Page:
Language: Use the Letter A on Mrs. Applebee's dress to teach letter formation to a beginning writer. Let the child trace the letter with a finger. Maybe the child would like to practice the Letter A by drawing a Mrs. Applebee of his or her own. (It's a fun artistic challenge for older children as well.) Use the Song as copywork for the week. And learn the song from the CD.
(Don't try to do it all--these are options for science and nature study)
- After the story has been told, spend some time on the Flower Fairy site. (if you need help navigating the new Flower Fairy site, click here for a tutorial) You can research the botanical information and plant idenification and record them in a sketchbook or main lesson book. Or perhaps you would prefer flower storybook paper for letter writing practice and copywork. (An older child can do this independently, but a younger child can give an oral narration which you write or keyboard for him or her.)
- With your older child, you might choose to work through Apologia's Discovering Creation with Botany. Read a section and then ask your child to narrate the information in his main lesson book. Always encourage your child to illustrate his narrations. Work on the experiments that you feel would be most beneficial for your child. Take a picture of the finished project and add it to his main lesson book. The pace at which you move through this book is not as important as the child having an opportunity to really understand the material. Go at your child's pace. I highly recommend the notebooks to go with the botany book, for both older and younger children.
- We've had great success encouraging older children to take their flower narrations well beyond what is provided at the Flower Fairy site. These children are able to truly appreciate the vast varieties of flowers and to see God's creativity when they consider the lilies of the field.
- For some children, a living books/picture book approach seems to resonate and be more meaningful than any other approach. Consider choosing meaty picture books to teach the same concepts. If you choose to pursue this course of study, here is a science-themed picture book study for this letter:
Storybook Science: A is for Apples:
The Metropolitan Museum of Art has a wonderful online story and lesson for all ages that further elaborates on Cezanne, the author introduced with this letter.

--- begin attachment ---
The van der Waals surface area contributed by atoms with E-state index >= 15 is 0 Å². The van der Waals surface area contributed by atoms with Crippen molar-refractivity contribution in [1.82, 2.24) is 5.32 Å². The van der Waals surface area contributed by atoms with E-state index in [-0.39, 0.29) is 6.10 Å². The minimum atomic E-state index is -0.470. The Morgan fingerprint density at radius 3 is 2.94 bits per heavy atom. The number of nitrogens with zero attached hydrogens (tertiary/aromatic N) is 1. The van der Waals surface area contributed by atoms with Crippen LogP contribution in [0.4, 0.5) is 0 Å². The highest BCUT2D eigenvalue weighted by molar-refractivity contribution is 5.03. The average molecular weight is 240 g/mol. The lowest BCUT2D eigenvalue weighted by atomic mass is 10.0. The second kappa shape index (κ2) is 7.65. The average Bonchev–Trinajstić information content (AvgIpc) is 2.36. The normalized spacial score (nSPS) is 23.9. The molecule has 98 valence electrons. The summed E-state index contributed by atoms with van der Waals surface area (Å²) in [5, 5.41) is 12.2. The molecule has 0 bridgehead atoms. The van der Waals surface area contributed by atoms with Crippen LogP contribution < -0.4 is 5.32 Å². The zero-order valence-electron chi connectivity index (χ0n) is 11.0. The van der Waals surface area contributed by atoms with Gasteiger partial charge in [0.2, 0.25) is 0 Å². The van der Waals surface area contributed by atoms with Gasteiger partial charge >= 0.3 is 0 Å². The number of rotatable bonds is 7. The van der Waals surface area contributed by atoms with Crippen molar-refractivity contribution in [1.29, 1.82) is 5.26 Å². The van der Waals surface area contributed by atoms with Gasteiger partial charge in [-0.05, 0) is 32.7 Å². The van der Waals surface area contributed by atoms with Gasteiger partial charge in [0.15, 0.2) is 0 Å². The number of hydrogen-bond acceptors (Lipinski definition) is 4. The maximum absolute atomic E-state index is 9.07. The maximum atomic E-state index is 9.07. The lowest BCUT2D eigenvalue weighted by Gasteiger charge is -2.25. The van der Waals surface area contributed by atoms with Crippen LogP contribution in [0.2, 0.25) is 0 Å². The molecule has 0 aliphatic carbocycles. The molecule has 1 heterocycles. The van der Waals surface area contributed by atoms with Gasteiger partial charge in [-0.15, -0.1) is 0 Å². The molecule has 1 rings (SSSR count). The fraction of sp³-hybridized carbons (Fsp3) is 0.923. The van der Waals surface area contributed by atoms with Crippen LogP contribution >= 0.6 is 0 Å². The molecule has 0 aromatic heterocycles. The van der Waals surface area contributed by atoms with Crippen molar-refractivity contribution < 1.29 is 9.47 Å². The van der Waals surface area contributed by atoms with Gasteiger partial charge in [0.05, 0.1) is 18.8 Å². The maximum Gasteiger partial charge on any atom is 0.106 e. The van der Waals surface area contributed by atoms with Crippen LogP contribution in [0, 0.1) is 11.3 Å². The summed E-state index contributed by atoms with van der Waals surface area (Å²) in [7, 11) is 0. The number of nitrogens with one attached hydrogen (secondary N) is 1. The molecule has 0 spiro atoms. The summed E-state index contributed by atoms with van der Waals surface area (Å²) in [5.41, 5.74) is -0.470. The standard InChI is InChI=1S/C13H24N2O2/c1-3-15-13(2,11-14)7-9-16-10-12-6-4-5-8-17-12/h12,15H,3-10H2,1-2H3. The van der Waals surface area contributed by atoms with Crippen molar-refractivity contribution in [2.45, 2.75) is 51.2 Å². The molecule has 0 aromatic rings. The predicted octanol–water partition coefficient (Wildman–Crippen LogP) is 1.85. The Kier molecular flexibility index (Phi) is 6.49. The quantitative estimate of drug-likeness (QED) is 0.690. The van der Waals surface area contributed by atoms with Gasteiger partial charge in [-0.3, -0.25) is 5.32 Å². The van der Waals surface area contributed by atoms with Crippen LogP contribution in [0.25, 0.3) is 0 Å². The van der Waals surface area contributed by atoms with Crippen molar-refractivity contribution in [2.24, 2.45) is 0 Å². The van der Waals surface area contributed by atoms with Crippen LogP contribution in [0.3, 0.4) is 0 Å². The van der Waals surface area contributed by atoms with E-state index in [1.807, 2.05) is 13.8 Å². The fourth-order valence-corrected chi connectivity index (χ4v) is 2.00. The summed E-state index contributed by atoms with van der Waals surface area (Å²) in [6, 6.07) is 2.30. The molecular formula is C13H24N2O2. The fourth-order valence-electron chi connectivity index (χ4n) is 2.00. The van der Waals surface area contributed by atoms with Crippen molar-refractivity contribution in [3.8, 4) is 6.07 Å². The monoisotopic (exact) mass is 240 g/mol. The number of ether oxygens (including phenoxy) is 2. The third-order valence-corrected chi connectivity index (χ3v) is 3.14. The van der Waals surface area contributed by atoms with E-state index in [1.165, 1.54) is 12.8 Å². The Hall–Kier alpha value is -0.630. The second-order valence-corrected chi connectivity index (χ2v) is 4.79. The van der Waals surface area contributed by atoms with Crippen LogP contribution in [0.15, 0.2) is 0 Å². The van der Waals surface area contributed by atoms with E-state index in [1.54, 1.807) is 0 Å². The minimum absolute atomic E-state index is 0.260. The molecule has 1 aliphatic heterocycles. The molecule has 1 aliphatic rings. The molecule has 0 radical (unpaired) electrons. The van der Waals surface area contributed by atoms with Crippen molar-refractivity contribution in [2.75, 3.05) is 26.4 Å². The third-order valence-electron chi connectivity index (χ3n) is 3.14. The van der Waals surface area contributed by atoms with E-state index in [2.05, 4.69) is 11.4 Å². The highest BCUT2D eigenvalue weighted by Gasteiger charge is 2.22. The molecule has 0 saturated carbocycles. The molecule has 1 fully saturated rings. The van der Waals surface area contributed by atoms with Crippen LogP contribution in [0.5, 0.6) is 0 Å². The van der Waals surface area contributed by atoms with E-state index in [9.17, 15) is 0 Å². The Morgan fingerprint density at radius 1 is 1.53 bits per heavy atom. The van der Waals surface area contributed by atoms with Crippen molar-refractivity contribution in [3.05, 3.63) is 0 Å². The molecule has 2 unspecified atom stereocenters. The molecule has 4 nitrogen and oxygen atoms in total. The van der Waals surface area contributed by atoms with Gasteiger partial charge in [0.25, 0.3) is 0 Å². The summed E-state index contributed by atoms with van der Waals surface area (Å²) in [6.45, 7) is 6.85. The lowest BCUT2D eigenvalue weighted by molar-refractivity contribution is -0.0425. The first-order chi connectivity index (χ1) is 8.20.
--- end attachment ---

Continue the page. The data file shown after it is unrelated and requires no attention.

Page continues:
Using the illustration in The Flower Fairy Alphabet Book, ask the child to sketch the The Apple Blossom Fairy in the main lesson book. A younger child can color the The Apple Blossom Fairy in the Flower Fairy Alphabet Coloring Book . Perhaps on another day the child could model the fairy or flower with modeling beeswax. (Sources of excellent quality modeling beeswax can be found on the right sidebar.)
For this week's picture study, Museum ABC focuses on APPLE on the A page.
It's interesting to look carefully at just one segment of the painting in the book. The children can discuss what they think the rest of the painting might look like before you show them the print. The full image of Paul Cezanne's Apples is here .
Really look at the picture. Soak in the details. Ask your child to narrate with a prompt such as, "Pretend that I am going to the Metropolitan Museum of Art for the first time and want to find this painting. What details could you give me so that I could more easily find it?" Keyboard the narration and ask your child to sketch the work of art. A younger child can copy the painting while an older child can narrate from memory and discover how much detail he remembers by attempting to sketch it from memory. Over the course of this unit, consider collecting the narrations and sketches in a single album and create your own family art history book.
(The goal of Picture Study is to train the eye toward the beautiful. Biographical information about the artist is secondary. Set the work of art as your family computer's wallpaper or screen saver or print the painting on card stock and display it on the refrigerator. After spending time with a picture and really taking the time to look at it, your child will make a connection. There is no need to explain a great deal, especially to a young child. Allow the child to make his own connection with the art. )
An Alphabet of Catholic Saints: St. Anne. Learn the rhyme this week. (This book is temporarily out of stock as it is being reprinted to include the beatification of Kater Tekakwitha.)
An Alphabet of Mary: This lovely book is a new addition this year. We're so excited to create a Mary notebook, with the children making a page for every letter, learning titles of Our Lady and how to love her more as we go. Angel's Joy is the title for <<A>>.
Read about Guardian Angels in Letters from Heaven. Letters from Heaven offers a scripture verse at the bottom of the page. Look it up with the children and commit it to memory. (Letters from Heaven introduces saints from the Eastern Orthodox tradition.)
Each week we will be making a Wee Felt Saint or two. Or perhaps you'd prefer to paint saints as Jessica did.
There is much opportunity for narration and notebooking for all ages in reading lists of the Faith section. Read the selections aloud to all ages of children. Assign chapter book biographies to older children. Draw pictures and record narrations of the lives of each saint. Then, when the feast of that saint is celebrated in the life of the Church, revisit an old friend and have a a little party at tea time. These are stories to read and read again.
Read about these saints in the Loyola Kids Book of Saints:
St. Anthony of Padua
Read about these saints in the Loyola Kids Book of Heroes:
St. Albert the Great
The Flower Fairy site also offers an exhibit of Cicely Mary Barker's Christian art.
Suggested Books for Read-Alouds and Narrations
Meet the Author--Allen Say:
Read "Apple Song" on page 239 in Favorite Poems Old and New. Recite daily and make notebook page.
Young children are encouraged always to narrate aloud the stories which have been read to them. Occasionally, keyboard those narrations as the child tells it and allow him or her to illustrate the printed narration.
For more structured writing lessons for children who are in the 3rd-5th grades, IEW Fables, Myths, and Fairytales Writing Lessons dovetail nicely with the Alphabet Path theme.
Serendipi-Tea Time Recipes
Fun for the Little Ones